A committee to settle problems surrounding investment contracts, announced by the government at the weekend, will help boost investment and build confidence in Egypt, say economic commentators.
On Sunday the website of Egypt’s cabinet said that Prime Minister Essam Sharaf had approved plans for a new dispute resolution committee, set to include a representative of the Ministry of Justice, the Head of the General Authority for Investment and Free Zones and several legal experts.
"This comes within the government's framework to support investment and clear all obstacles faced by investors," the cabinet said in a statement.
The decision comes after a string of legal challenges to sales of state land to real estate developers that have shaken confidence in Egypt's once booming property sector.
“It is extremely important, I’m happy that Sharaf has taken this step,” says Ahmed Darwish, a former Minister of State for Administrative Development, who believes the government plans may have changed the legal basis of investigations.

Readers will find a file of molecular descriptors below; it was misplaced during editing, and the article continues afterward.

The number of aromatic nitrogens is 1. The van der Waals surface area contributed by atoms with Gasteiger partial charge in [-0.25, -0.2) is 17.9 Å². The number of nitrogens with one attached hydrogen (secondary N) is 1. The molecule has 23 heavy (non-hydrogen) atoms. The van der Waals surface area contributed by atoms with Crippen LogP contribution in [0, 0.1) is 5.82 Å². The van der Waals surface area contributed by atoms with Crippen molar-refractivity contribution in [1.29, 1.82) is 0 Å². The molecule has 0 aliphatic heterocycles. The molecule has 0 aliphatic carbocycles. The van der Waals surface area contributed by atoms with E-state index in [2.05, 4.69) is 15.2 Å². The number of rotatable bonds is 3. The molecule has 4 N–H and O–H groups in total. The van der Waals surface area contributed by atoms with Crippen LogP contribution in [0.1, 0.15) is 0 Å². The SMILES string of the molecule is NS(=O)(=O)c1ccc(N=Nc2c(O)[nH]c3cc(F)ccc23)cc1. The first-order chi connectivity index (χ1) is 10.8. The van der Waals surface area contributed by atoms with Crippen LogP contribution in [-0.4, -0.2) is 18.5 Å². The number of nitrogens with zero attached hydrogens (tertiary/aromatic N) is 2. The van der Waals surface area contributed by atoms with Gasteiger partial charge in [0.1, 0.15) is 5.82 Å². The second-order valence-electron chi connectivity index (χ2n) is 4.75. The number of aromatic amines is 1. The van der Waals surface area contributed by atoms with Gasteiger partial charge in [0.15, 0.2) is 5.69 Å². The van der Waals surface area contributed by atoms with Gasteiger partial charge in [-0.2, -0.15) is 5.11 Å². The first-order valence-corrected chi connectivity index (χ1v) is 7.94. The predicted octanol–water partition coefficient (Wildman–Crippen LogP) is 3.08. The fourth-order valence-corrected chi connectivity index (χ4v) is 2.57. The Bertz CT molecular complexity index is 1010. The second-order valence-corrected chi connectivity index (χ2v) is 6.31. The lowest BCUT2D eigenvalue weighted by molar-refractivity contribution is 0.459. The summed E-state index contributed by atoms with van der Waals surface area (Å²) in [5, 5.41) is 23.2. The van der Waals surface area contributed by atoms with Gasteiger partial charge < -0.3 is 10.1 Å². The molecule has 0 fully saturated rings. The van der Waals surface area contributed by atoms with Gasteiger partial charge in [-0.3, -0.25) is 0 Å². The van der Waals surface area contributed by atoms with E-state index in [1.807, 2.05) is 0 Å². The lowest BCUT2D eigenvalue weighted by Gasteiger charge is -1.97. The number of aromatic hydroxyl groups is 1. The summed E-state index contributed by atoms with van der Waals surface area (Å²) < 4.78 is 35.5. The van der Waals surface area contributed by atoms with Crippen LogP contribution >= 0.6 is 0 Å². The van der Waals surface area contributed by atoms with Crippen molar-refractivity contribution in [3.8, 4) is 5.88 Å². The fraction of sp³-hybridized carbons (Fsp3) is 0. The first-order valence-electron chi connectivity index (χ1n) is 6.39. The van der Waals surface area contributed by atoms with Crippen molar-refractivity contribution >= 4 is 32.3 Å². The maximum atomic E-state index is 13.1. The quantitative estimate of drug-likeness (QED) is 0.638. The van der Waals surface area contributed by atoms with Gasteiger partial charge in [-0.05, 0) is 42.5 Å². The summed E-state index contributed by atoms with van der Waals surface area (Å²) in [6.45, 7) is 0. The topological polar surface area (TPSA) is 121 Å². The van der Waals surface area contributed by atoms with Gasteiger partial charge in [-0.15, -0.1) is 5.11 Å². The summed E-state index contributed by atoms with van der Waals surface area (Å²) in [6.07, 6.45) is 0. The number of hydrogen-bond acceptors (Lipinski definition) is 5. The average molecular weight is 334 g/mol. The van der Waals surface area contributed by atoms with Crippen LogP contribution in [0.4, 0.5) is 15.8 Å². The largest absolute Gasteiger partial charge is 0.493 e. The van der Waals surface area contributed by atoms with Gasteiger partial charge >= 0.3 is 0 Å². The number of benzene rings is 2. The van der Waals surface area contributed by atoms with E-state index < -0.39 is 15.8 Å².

Instead of a judicial process – which implies legally binding conclusions – the new committee looks to be purely administrative and its findings only binding to one side.
“If an investor doesn’t like the administrative commission’s findings they can pursue it elsewhere,” says Darwish. “Any investor or company who has a dispute with government authority will benefit.”
Beltone Financial also welcomed the move. “This will boost investor confidence, and denote that the government is keen on encouraging private sector participation in economic activity,” said a note from the investment bank.
“[It] shows that Egypt is committed to making the transitional period of moving to a corruption-free government as smooth as possible without affecting private investors.”
Biggest beneficiaries, believes Beltone, will be beleaguered real estate firms, Talaat Moustafa Group (TMG) and Palm Hills Development, both of which have high exposure to disputed land banks.
TMG is currently facing a lawsuit over its flagship Madinaty project, which comprises 66 per cent of its 50 million square metre (sqm) total land bank. Palm Hills, meanwhile, is battling a dispute for 8 per cent of its 48 million sqm total.